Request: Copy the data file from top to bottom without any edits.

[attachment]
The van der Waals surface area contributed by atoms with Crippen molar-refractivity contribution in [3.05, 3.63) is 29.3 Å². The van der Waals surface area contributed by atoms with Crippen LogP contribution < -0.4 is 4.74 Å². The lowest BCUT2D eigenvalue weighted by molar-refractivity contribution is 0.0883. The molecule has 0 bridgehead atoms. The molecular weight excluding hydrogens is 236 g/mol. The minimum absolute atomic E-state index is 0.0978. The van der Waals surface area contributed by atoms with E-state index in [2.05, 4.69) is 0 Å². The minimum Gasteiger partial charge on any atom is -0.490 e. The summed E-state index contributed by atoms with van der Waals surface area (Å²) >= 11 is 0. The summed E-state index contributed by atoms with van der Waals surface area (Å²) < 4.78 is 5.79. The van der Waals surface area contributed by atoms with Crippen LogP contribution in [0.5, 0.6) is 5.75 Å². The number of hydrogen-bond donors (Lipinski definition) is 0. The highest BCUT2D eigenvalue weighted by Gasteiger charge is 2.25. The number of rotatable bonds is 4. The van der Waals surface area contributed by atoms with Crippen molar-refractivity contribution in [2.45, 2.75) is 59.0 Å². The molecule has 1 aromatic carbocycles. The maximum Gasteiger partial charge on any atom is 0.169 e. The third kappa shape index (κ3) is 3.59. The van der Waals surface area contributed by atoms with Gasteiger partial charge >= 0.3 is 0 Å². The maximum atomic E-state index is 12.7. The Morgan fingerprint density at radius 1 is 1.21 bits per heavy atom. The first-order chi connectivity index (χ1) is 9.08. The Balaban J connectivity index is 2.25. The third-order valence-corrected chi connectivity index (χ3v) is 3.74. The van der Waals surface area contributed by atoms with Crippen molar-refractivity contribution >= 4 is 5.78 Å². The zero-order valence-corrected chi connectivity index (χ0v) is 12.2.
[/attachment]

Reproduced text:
The van der Waals surface area contributed by atoms with Crippen molar-refractivity contribution in [3.05, 3.63) is 29.3 Å². The van der Waals surface area contributed by atoms with Crippen LogP contribution < -0.4 is 4.74 Å². The lowest BCUT2D eigenvalue weighted by molar-refractivity contribution is 0.0883. The molecule has 0 bridgehead atoms. The molecular weight excluding hydrogens is 236 g/mol. The minimum absolute atomic E-state index is 0.0978. The van der Waals surface area contributed by atoms with E-state index in [2.05, 4.69) is 0 Å². The minimum Gasteiger partial charge on any atom is -0.490 e. The summed E-state index contributed by atoms with van der Waals surface area (Å²) >= 11 is 0. The summed E-state index contributed by atoms with van der Waals surface area (Å²) < 4.78 is 5.79. The van der Waals surface area contributed by atoms with Crippen LogP contribution in [0.5, 0.6) is 5.75 Å². The number of hydrogen-bond donors (Lipinski definition) is 0. The highest BCUT2D eigenvalue weighted by Gasteiger charge is 2.25. The number of rotatable bonds is 4. The van der Waals surface area contributed by atoms with Crippen molar-refractivity contribution in [2.45, 2.75) is 59.0 Å². The molecule has 1 aromatic carbocycles. The maximum Gasteiger partial charge on any atom is 0.169 e. The third kappa shape index (κ3) is 3.59. The van der Waals surface area contributed by atoms with Gasteiger partial charge >= 0.3 is 0 Å². The maximum atomic E-state index is 12.7. The Morgan fingerprint density at radius 1 is 1.21 bits per heavy atom. The first-order chi connectivity index (χ1) is 9.08. The Balaban J connectivity index is 2.25. The third-order valence-corrected chi connectivity index (χ3v) is 3.74. The van der Waals surface area contributed by atoms with Crippen molar-refractivity contribution >= 4 is 5.78 Å². The zero-order valence-corrected chi connectivity index (χ0v) is 12.2.